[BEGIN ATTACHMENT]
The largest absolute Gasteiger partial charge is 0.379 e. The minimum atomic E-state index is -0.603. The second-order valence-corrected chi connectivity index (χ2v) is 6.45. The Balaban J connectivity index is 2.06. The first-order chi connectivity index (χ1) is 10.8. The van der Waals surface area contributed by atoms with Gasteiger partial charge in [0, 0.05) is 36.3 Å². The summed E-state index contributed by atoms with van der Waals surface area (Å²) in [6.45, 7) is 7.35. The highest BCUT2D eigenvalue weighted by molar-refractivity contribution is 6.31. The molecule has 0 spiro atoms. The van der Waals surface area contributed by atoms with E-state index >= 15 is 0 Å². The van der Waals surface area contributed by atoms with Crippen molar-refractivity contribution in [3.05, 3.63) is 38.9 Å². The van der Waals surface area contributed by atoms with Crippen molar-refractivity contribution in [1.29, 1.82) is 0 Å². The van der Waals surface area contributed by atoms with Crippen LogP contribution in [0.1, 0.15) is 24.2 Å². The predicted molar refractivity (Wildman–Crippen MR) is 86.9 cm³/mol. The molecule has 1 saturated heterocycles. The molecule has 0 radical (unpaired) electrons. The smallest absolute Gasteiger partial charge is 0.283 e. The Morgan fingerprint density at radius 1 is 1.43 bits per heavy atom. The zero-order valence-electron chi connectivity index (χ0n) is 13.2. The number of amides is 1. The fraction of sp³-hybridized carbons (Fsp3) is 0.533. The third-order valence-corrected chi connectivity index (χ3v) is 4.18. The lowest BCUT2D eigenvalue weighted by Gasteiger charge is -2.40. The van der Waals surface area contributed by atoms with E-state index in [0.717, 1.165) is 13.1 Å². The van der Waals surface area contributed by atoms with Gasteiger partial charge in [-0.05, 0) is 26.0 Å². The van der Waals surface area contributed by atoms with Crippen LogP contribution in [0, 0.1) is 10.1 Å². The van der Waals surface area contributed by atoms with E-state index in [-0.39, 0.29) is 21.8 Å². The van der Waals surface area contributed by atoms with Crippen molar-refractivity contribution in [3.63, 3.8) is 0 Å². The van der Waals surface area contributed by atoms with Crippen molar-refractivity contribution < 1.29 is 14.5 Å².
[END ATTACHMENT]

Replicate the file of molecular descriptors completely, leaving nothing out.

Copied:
The largest absolute Gasteiger partial charge is 0.379 e. The minimum atomic E-state index is -0.603. The second-order valence-corrected chi connectivity index (χ2v) is 6.45. The Balaban J connectivity index is 2.06. The first-order chi connectivity index (χ1) is 10.8. The van der Waals surface area contributed by atoms with Gasteiger partial charge in [0, 0.05) is 36.3 Å². The summed E-state index contributed by atoms with van der Waals surface area (Å²) in [6.45, 7) is 7.35. The highest BCUT2D eigenvalue weighted by molar-refractivity contribution is 6.31. The molecule has 0 spiro atoms. The van der Waals surface area contributed by atoms with E-state index >= 15 is 0 Å². The van der Waals surface area contributed by atoms with Crippen molar-refractivity contribution in [3.05, 3.63) is 38.9 Å². The van der Waals surface area contributed by atoms with Crippen molar-refractivity contribution in [1.29, 1.82) is 0 Å². The van der Waals surface area contributed by atoms with Crippen LogP contribution in [0.1, 0.15) is 24.2 Å². The predicted molar refractivity (Wildman–Crippen MR) is 86.9 cm³/mol. The molecule has 1 saturated heterocycles. The molecule has 0 radical (unpaired) electrons. The smallest absolute Gasteiger partial charge is 0.283 e. The Morgan fingerprint density at radius 1 is 1.43 bits per heavy atom. The zero-order valence-electron chi connectivity index (χ0n) is 13.2. The number of amides is 1. The fraction of sp³-hybridized carbons (Fsp3) is 0.533. The third-order valence-corrected chi connectivity index (χ3v) is 4.18. The lowest BCUT2D eigenvalue weighted by Gasteiger charge is -2.40. The van der Waals surface area contributed by atoms with E-state index in [0.717, 1.165) is 13.1 Å². The van der Waals surface area contributed by atoms with Gasteiger partial charge in [-0.05, 0) is 26.0 Å². The van der Waals surface area contributed by atoms with Crippen LogP contribution in [0, 0.1) is 10.1 Å². The van der Waals surface area contributed by atoms with E-state index in [-0.39, 0.29) is 21.8 Å². The van der Waals surface area contributed by atoms with Crippen molar-refractivity contribution in [3.63, 3.8) is 0 Å². The van der Waals surface area contributed by atoms with Crippen molar-refractivity contribution < 1.29 is 14.5 Å².